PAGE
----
- Trupply offers the broadest line of Dresser Couplings, including style 38, style 40, insulating, reducing and transition types.
- Standard Dresser AL-CLAD™ epoxy coatings offer optimum protection against corrosive soil, aggressive water, brine, brackish water, most acids, alkalies, oil, chemical particulates and gases.
- Sizes range from 3/8” through 40” to cover every application including high temperature and abrasion.
- Dresser couplings are fast and easy to install with any size pipe or tubing.
- Wide temperature range from -20°F to +1200°F, with pressure ratings up to 1500 psi.
- Available in rugged welded steel construction, stainless or carbon steel, titanium, monel or other alloys for special applications.
- Use a Dresser style coupling and your pipeline joint is non-rigid, accepting expansion, contraction, vibration and line deflection.
- Special elastomer formulations are provided custom-matched to specific fluid process or application requirements.
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The Basic Working Principle of Dresser Bolted Coupling
The Dresser style 38 & style 40 style bolted coupling consists of one cylindrical middle ring, two follower rings, two resilient gaskets of special Dresser compound, and a set of steel trackhead bolts. The middle ring has a conical flare at each end to receive the wedge portion of the gaskets. The follower rings confine the outer ends of the gaskets. As the nuts are tightened, the bolts draw the follower rings toward each other, compressing the gaskets in the spaces formed by follower rings, middle ring flares and pipe surface thus producing a flexible, leak-proof seal on the pipe joint.
Dresser Coupling Installation Guide
Hello. This is a style 38 Dresser coupling. Bolted coupling, they make style 38s and the style 40s, the 40s are a longer version starting at 1/2 inch and go up as large as 108 inch that I’m aware of. They might can make them larger, you would have to apply to Dresser to find out, that’s up to them. A Dresser coupling is used to join two pieces of pipe. Here’s one already put together, a 2 inch with a 2 inch pipe joining it. The pipe doesn’t meet in the middle, you don’t want it meeting in the middle, you want a small gap in there.
A Dresser coupling comes with the following components: you have two followers, bolts and nuts, two gaskets, and a middle ring. These all work together to seal pipe to stop you leak, join the pipe together, whatever you’re trying to do. Normally, you would use a Dresser coupling because you don’t want to thread the pipe, maybe you don’t want to flange the pipe, maybe you need access to something so you can take the coupling apart, have access to the line for whatever you need to do, to clean that out, to drain it, whatever. Perhaps the pipe is not quite lined up perfectly so you can’t thread it or flange it, you need to use a Dresser coupling. The main thing to remember, though, with the Dresser coupling, the system has to be properly anchored. You do not want the pipe to pull out and the Dresser coupling will not keep the pipe from pulling out. It does have to be properly anchored within the system.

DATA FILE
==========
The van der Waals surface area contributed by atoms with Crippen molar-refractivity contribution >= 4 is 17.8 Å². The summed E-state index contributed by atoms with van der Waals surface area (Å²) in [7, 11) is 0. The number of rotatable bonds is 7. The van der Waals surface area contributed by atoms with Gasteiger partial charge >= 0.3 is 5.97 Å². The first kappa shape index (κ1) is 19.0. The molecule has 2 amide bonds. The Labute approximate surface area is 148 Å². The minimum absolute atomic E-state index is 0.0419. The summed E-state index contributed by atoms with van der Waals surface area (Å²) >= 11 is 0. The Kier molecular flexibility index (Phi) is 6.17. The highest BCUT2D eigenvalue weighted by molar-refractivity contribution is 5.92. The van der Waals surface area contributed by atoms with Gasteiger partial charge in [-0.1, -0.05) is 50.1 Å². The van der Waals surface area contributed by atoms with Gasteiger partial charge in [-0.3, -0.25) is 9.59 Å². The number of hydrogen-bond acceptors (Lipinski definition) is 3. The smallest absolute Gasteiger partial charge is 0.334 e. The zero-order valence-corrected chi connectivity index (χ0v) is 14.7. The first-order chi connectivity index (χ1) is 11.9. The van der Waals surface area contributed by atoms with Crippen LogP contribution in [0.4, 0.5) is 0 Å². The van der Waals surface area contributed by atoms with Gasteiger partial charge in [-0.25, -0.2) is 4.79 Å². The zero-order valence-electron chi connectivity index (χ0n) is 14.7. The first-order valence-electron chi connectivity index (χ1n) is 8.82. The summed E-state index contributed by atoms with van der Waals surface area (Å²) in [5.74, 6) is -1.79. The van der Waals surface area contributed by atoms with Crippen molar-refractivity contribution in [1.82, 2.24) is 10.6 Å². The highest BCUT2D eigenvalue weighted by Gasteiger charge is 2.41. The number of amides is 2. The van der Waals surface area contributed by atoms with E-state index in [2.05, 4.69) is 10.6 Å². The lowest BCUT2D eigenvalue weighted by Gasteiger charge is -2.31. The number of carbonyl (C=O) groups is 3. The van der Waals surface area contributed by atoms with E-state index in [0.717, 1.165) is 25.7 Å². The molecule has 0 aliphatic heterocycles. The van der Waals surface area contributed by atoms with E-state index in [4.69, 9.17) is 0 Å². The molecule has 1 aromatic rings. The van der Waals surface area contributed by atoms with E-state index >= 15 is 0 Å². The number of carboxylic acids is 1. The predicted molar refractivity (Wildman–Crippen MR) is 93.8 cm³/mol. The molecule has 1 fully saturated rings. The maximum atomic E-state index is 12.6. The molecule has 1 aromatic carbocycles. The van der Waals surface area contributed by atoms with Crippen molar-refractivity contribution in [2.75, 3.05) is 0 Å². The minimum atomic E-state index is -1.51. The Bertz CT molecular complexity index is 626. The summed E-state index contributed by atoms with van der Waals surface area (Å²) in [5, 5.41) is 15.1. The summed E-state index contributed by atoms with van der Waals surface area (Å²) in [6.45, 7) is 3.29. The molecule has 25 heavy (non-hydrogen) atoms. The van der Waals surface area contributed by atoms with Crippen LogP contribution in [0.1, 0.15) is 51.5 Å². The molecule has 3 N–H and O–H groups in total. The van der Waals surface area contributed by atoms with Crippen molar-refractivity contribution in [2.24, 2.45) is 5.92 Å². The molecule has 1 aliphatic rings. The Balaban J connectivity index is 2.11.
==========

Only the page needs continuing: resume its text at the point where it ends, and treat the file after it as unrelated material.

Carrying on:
The general Dresser couplings are made of steel with a BUNA S gasket, they can offer other gaskets, they have BUNA N, Butyl, EPDM, Viton and they even have a high temp corded glass gasket that can go all the way up to 1200°F. The standard BUNA gaskets go to about 200° Fahrenheit. For natural gas applications, you would want an armored gasket, this has a small brass tip in the gasket, it allows metal to metal contact all the way through the system. That’s what you use when you have natural gas.
Let me show you briefly how you put it together. It’s very simple, follow the instructions. A little instruction tag comes with every Dresser coupling you buy. To put it together, simply measure the length of the middle ring, just the middle ring, this one is 5 inches long. You’d half the middle ring, that’s 2 ½ inches, you add 2 inches to that so it’s 4 ½ inches. Fortunately, this pipe is already marked at 4 ½ inches. This way, when it goes in, you then adjust the coupling so that it is between the two markings. The other thing you need to do is to make sure that your pipe is clean of any rust or scale, anything that would cause the gasket not to seal properly. The other thing you want to do, a little soapy water will help the gasket move over the pipe when you put the coupling on. Just slide the gasket in, have your coupling there, a little soap, a little water to lubricate the other end of the pipe. Again, slide that in, put the middle ring in, put the pipe in the middle ring. If they are too close together, adjust your gasketing a little bit till you have the coupling. Tighten up the bolts, and again, finger tight until you can get things adjusted and then a torque wrench, which, as I said, we don’t have. Use a torque wrench. Don’t think doing this finger tight until the leak stops is going to solve the problem. It will not. You have that, you tighten it up to the recommended torque as on the instructions that are attached to each one and your seal is done. That’s the end of your Dresser coupling already put in. You can walk away and leave it.